Rotavirus gastroenteritis in the Northern Territory, 1995-2004

Rosalie Schultz

Research output: Contribution to journalArticlepeer-review

18 Citations (Scopus)


Objective: To present data on rotavirus notifications in the Northern Territory to provide knowledge about the local epidemiology of rotavirus gastroenteritis that can be used to inform the use and funding of rotavirus vaccines. Design: Retrospective analysis of data from the Northern Territory Notifiable Diseases Database. Participants and setting: Patients with cases of rotavirus infection notified to the NT Centre for Disease Control from 1 January 1995 to 31 December 2004. Main outcome measures: Patterns of rotavirus notifications over time; infection rates in Indigenous versus non-Indigenous children aged 0-5 years; age groups infected with rotavirus. Results: Numbers of rotavirus notifications over the period 1995-2004 show annual, monthly and regional variability. The rotavirus notification rate for Indigenous children aged 0-5 years was 2.75 per 100 per year, compared with 0.98 for non-Indigenous children, with a relative risk for Indigenous children of 2.17 (95% CI, 1.97-2.39) over the 10 years. Indigenous children infected with rotavirus were younger than non-Indigenous children, with median ages of 11 months and 16 months, respectively. Rotavirus gastroenteritis occurred in outbreaks, transmitted over months throughout the NT. Conclusion: Large numbers of cases of rotavirus gastroenteritis affecting Indigenous and non-Indigenous children in the NT are notified every year. The rate in Indigenous children may be decreasing relative to non-Indigenous children. An effective rotavirus vaccine could prevent significant morbidity.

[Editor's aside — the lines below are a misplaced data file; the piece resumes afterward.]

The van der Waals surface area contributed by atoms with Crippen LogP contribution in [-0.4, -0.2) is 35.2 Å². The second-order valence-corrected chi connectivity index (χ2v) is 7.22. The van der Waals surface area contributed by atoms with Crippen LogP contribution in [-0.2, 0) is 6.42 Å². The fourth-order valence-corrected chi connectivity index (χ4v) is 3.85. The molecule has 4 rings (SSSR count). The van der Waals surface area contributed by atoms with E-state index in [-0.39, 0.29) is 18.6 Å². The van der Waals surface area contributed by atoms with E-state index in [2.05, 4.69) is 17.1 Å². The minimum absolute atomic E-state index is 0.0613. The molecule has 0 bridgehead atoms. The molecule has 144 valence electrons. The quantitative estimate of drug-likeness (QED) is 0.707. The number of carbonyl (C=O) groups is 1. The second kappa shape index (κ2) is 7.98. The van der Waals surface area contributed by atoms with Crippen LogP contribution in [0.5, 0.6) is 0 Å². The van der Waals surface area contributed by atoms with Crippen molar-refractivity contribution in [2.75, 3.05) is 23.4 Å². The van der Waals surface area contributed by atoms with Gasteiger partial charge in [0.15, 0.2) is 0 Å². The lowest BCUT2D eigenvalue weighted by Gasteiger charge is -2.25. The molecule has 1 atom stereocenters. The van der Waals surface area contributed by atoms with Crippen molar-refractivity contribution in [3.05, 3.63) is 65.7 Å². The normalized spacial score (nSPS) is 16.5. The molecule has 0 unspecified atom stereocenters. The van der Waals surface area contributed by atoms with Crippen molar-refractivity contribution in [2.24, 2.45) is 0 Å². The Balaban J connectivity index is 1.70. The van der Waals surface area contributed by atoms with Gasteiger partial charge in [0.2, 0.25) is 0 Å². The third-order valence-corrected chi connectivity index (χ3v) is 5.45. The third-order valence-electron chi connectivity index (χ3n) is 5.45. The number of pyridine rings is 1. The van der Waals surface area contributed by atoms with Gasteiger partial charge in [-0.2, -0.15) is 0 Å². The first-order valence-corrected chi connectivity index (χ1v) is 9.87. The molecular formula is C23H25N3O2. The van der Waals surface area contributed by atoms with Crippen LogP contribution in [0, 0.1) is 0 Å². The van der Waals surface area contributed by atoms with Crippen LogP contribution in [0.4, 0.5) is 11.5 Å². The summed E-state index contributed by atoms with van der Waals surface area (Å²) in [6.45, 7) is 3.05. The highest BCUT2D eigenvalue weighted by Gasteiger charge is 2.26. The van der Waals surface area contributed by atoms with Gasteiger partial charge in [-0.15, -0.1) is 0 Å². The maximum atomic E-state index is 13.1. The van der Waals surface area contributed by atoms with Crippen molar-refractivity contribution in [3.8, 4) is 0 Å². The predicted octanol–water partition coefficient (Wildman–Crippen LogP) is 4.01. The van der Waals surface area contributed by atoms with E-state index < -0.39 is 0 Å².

Original languageEnglish
Pages (from-to)354-356
Number of pages3
JournalMedical Journal of Australia
Issue number7
Publication statusPublished - Oct 2006
Externally publishedYes


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